Trump hints at withdrawal from U.S.-South Korea free trade deal

U.S. President Donald Trump arrives at the White House after a trip to Springfield, Missouri, in Washington D.C., August 30, 2017. REUTERS/Carlos Barria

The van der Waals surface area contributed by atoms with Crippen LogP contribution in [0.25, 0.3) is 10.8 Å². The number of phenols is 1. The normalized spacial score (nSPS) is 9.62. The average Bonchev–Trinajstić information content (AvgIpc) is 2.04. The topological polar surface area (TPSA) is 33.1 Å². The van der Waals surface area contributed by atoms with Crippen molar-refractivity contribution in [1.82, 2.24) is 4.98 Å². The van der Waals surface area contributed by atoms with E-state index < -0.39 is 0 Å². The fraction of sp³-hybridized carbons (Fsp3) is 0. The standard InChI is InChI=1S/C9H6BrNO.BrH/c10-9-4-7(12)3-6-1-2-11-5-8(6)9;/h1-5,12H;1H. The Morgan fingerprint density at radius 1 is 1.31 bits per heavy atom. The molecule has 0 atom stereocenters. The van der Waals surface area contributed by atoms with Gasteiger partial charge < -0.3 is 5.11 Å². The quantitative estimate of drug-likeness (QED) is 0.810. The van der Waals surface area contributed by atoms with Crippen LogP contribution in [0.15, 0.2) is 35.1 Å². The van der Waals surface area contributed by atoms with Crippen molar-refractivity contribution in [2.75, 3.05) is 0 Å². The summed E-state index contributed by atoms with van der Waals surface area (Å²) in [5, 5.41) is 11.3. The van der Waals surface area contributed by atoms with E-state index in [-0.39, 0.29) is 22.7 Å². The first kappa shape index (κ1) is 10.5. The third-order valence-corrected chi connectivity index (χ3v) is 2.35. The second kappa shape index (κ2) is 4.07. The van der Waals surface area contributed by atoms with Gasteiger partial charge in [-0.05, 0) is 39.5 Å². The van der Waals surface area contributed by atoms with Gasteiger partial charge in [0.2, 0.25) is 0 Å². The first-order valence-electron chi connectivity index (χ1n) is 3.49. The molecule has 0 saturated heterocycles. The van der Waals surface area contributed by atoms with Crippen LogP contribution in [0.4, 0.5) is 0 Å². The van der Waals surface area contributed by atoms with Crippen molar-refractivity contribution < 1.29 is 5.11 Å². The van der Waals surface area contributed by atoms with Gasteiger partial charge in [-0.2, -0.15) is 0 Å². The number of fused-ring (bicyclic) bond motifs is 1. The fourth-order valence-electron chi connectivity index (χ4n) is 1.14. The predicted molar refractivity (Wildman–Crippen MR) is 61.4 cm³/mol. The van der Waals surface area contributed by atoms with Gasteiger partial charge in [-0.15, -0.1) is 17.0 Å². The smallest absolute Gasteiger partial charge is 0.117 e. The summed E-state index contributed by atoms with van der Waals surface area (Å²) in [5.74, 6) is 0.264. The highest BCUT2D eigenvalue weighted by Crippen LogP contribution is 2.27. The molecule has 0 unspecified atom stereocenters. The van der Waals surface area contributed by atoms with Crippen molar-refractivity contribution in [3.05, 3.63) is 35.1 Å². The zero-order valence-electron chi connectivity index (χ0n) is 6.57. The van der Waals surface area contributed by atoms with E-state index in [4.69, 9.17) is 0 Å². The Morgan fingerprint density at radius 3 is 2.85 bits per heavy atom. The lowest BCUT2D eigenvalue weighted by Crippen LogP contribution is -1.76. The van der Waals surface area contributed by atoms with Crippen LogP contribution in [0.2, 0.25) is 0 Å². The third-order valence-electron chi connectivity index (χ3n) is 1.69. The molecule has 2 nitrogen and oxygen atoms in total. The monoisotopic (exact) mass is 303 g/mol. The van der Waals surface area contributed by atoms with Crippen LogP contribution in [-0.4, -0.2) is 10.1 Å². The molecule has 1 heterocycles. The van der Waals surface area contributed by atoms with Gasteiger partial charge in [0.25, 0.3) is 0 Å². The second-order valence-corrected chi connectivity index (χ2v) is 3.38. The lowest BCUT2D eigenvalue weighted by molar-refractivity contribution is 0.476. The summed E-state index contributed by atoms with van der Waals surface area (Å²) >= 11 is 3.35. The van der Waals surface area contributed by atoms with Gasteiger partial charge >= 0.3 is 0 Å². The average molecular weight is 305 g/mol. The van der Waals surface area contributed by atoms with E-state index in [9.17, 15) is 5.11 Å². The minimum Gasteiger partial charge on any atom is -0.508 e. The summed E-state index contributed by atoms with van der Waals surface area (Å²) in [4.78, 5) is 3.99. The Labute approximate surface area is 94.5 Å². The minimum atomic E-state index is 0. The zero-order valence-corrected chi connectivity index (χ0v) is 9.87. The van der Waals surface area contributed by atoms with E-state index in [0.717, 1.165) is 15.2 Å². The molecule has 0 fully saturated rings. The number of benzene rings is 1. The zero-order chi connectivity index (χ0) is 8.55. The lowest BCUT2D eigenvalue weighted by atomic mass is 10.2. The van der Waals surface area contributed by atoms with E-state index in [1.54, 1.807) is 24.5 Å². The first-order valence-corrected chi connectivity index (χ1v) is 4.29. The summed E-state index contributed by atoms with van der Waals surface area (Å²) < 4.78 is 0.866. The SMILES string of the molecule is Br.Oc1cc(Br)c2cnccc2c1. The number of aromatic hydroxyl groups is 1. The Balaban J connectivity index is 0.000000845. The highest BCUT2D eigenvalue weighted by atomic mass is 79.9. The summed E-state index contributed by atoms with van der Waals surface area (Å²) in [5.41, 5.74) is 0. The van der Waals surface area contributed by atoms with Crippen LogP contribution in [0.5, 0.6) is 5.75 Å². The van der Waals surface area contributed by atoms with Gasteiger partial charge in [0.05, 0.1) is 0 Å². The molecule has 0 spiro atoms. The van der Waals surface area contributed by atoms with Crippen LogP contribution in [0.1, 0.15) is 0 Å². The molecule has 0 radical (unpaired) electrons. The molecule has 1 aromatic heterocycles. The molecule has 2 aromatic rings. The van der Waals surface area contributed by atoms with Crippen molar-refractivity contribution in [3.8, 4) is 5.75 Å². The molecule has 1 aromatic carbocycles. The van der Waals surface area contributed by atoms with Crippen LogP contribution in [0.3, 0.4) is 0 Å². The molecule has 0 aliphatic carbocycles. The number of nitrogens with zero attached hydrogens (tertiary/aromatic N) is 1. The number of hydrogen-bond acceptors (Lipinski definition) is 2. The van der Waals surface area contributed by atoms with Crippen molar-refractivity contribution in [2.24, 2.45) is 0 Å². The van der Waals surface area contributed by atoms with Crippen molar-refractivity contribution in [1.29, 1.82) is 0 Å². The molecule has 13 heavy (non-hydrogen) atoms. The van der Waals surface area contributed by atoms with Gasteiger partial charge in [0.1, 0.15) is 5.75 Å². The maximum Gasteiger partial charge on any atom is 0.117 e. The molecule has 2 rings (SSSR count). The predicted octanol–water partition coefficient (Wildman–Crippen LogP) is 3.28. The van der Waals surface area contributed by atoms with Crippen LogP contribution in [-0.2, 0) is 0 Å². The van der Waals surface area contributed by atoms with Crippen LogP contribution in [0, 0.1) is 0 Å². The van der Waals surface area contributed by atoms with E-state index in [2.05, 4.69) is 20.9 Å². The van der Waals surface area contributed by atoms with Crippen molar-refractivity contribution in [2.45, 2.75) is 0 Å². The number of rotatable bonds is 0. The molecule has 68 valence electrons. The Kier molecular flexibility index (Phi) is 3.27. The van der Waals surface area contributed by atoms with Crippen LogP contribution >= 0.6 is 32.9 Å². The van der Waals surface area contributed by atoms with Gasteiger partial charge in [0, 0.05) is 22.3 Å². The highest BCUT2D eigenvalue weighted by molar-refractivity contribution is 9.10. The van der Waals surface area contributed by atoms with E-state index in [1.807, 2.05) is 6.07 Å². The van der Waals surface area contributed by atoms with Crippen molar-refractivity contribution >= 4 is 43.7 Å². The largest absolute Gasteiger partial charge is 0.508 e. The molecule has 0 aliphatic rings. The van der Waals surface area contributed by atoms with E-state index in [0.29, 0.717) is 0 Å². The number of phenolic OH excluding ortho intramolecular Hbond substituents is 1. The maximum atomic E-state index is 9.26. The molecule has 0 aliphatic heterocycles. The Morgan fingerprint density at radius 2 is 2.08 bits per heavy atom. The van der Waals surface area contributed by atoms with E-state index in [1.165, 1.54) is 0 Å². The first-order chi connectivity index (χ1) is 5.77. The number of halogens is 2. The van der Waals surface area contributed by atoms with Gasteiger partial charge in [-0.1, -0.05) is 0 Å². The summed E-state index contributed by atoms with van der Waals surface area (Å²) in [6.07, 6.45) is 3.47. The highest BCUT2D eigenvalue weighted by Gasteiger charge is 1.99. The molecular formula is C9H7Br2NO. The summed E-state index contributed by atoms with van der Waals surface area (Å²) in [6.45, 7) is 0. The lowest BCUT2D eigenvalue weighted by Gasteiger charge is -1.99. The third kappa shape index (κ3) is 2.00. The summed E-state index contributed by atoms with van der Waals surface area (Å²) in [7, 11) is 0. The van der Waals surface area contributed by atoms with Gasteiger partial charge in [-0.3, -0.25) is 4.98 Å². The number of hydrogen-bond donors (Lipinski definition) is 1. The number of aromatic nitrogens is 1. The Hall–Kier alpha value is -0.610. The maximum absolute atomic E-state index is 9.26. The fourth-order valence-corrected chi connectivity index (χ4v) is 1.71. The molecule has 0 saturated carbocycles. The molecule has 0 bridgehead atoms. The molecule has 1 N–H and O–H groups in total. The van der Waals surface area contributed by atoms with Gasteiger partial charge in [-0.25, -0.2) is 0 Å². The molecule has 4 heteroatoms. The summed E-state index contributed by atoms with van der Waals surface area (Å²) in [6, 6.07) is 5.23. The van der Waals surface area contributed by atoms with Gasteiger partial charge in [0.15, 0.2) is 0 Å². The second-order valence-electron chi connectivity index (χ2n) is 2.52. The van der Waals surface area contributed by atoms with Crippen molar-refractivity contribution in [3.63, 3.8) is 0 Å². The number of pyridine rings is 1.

By Steve Holland HOUSTON (Reuters) - President Donald Trump on Saturday said he would discuss the fate of a five-year-old U.S.-South Korean free trade deal with his advisers next week, in a move that could see him pull out of the accord with a key American ally at a time of heightened tensions on the Korean peninsula. Trump made his remarks to reporters while visiting hurricane-hit Houston a day after he spoke with South Korean President Moon Jae-in and struck a deal allowing Seoul access to longer-range missiles as well as a potential arms sale. The U.S.-Korea Free Trade Agreement (KORUS), hammered out by Trump's Democratic predecessor Barack Obama, has been a frequent target for Trump, who in earlier interviews with Reuters threatened to withdraw from what he called an unequal deal in which Washington runs a goods trade deficit of almost $28 billion (£21.62 billion) with Seoul. "It is very much on my mind," Trump said in Houston when asked if he is talking to advisers and will do something about the pact this week. The U.S. Chamber of Commerce said in an email to members that it and other business groups "have received multiple reports" that the Trump administration is prepared to notify South Korea of its intent to withdraw from KORUS on Tuesday, and possibly sooner. The largest U.S. business lobby urged member companies to have senior executives call the White House and other administration officials to tell them not to proceed, and to enlist Republican governors in the effort. "This is an all hands on deck effort," the group said in a memo seen by Reuters that recalled another emergency campaign in April to persuade Trump not to withdraw from the North American Free Trade Agreement (NAFTA). Trump agreed to renegotiate NAFTA's terms but on Aug. 27 renewed his threat to scrap the 23-year-old trade pact, even as U.S., Canadian and Mexican trade negotiators were preparing for this weekend's second round of talks in Mexico City. Trump is also likely to face resistance from within his own administration to any move to quit KORUS. National Economic Council Director Gary Cohn and other senior administration officials had opposed a unilateral NAFTA withdrawal. Trump's comments on Saturday came amid a standoff over North Korea's missile and nuclear tests. North Korea sharply raised regional tension this week with the launch of its Hwasong-12 intermediate-range ballistic missile, which flew over Japan and landed in the Pacific. Washington wants to change the South Korea deal to help cut its trade deficit with Asia's fourth-largest economy. A South Korean trade ministry official said the government has been "thoroughly preparing for all possibilities" and would negotiate with Washington with an open attitude. South Korean and U.S. officials began talks about possible revisions to the agreement on Aug. 22 but failed to agree on how to move forward. U.S. Trade Representative Robert Lighthizer, South Korean Trade Minister Kim Hyun-chong and the trade pact's joint steering committee participated in a one-day videoconference that ended without a decision on the next steps for possible revisions. The pact was initially negotiated by the Republican administration of President George W. Bush in 2007, but that version was scrapped and renegotiated by Obama's administration three years later. Trump has blamed the accord on his 2016 Democratic presidential election opponent, Hillary Clinton, who as Obama's secretary of state promoted the final version of the agreement before its approval by the U.S. Congress in 2011. Pulling out of KORUS would mark the latest step taken by Trump to abandon the type of international trade agreement that had exemplified world economics for decades. Days after taking office in January, Trump formally abandoned the Trans-Pacific Partnership (TPP), an ambitious accord brokered by Obama that would have joined a dozen nations from Canada and Chile to Australia and Japan in a complicated array of trade rules. (Additional reporting by David Lawder in Mexico City and Jane Chung in Seoul, writing by David Chance; Editing by Will Dunham and Himani Sarkar)